The statute itself offers little guidance; notably, the honest belief defense is not mentioned anywhere in the statute. But, by the same token, it is not codified anywhere in the FEHA and the courts have been allowing employers to assert the defense for many years.
Ultimately, the decision may turn on the unique nature of the rights afforded by the CFRA and the FMLA. In particular, the CFRA affirmatively requires employers to provide qualified employees with up to 12 weeks of leave and makes it so that an employer, not an employee, bears the burden of justifying the decision to terminate an employee who is on an otherwise approved leave. By contrast, cases dating back nearly 40 years make it clear that under discrimination statutes, an employee always bears the burden of proving that he was the victim of unlawful discrimination.
This is a scenario which we see all the time: one employee observes another employee on leave for a supposedly debilitating condition playing softball, repairing his car, doing housework or something else which appears to exceed what his doctor has allowed. Don’t end your investigation there – conduct a full investigation and especially make an effort to talk to the employee so you can confirm if the employee really was exceeding his doctor’s limitations, whether those limitations have changed and if based on those changed circumstances, he is ready to return to work. The more fully developed your investigatory record, the more likely a court will be to uphold it – regardless of what the ultimate decision in Richey (which we may not see for at least a year).
On March 8, 2013, the Wage and Hour Division of the U.S. Department of Labor’s Final Rule implementing the 2010 amendments to the federal Family and Medical Leave Act (“FMLA”) takes effect. Keep in mind that Final Rules do not change the law, they simply explain it better and, as we all agree, the FMLA could definitely use greater explanation. With the roll out of this Final Rule, the DOL had an opportunity to clean up some issues with its 2008 regulations and to update the Final Rule it issued in 2008 to track the 2010 amendments to the FMLA.
The biggest changes of which you should be aware are that:
- Employees who request qualifying exigency leave to spend time with military members on Rest and Recuperation may now take up to a maximum of 15 calendar days, which is up from the previous five days of leave in the 2008 regulations.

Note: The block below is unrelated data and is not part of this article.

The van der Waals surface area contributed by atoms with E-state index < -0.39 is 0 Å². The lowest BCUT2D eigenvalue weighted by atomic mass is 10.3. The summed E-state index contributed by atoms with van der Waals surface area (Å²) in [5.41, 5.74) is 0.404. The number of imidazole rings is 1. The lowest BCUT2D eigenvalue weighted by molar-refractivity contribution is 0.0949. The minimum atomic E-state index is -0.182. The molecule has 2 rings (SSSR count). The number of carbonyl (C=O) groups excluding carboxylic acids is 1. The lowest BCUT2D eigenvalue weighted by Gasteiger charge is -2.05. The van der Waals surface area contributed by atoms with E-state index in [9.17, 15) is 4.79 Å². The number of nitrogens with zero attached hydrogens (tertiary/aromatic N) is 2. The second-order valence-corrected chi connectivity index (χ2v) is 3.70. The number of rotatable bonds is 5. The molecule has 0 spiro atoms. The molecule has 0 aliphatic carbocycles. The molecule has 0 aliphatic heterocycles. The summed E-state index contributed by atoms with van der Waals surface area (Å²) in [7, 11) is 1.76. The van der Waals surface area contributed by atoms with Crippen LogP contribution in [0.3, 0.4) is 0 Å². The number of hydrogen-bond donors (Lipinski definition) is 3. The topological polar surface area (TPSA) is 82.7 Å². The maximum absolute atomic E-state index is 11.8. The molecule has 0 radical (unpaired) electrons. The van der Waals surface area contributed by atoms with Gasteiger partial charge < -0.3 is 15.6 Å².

- The DOL has replaced the term “covered military member” with “military member” as members of the National Guard, Reserves, and Regular Armed Forces are all now covered by the amended FMLA.
- Protections for veterans are also laid out in the Final Rule.
- “Active duty” now requires the military member’s deployment to a foreign country.
- The seven categories of care that qualify for exigency leave have been expanded to include parental care leave, so that employees can now take leave to care for parents in the military.
- Pre-existing conditions aggravated by service are now included as qualifying serious injuries or illnesses.
If you updated your handbook to incorporate the 2010 FMLA amendments, you should not need to do anything further at this point, but if you are the cautious type, resting easy at night might be worth a little time with your favorite HK lawyer.
For those who want their information straight from the horse’s mouth (or the DOL, in this case), you can visit the DOL’s website on the Final Rule that contains additional links to helpful information about the Final Rule such as a summary of major provisions, a FAQ list, and fact sheets.
The U.S. Department of Labor (DOL) recently clarified an issue concerning an employer’s obligation to provide leave to an employee to care for his adult son or daughter. The FMLA regulations require an employer to provide leave to an employee to care for (1) a son or daughter who is under the age of 18; or (2) a son or daughter over the age of 18 who is “incapable of self-care because of a mental or physical disability.”
This seemingly straightforward regulation has caused a surprising amount of confusion. A few years ago, the DOL issued a guidance explaining that no legal relationship was required between the parent and the “son or daughter” but rather that any person acting in loco parentis (in the role of a parent) would suffice, such that caretakers, foster parents and the like were protected.
The DOL issued this new guidance to clarify that it was irrelevant for purposes of the FMLA whether the “mental or physical disability” of a son or daughter over the age of 18 arose before or after the child reached that age. The DOL has stressed this precise point twice before in a 1994 Opinion Letter and in the Final Rule which amended the FMLA regulations issued in 2009.
This recent guidance also clarified that the definition of a “mental and physical disability” includes the broader definition of a “disability” recognized in the Americans With Disabilities Act Amendments Act of 2008 (ADAAA). Under the ADAAA, Congress significantly broadened that term to, among other things, clarify that mitigating measures to ameliorate the effects of an impairment are not taken into account when determining whether someone has a disability.
These issues always seemed self-evident to me, especially since passage of the ADAAA, so it seems puzzling that the DOL would issue a guidance on them, but presumably the Department had received a number of questions on those issues and felt compelled to do so. Nonetheless, employers would be well-advised to review their handbooks to ensure that their FMLA and leave policies are consistent with this guidance.
- Dan Handman (Los Angeles)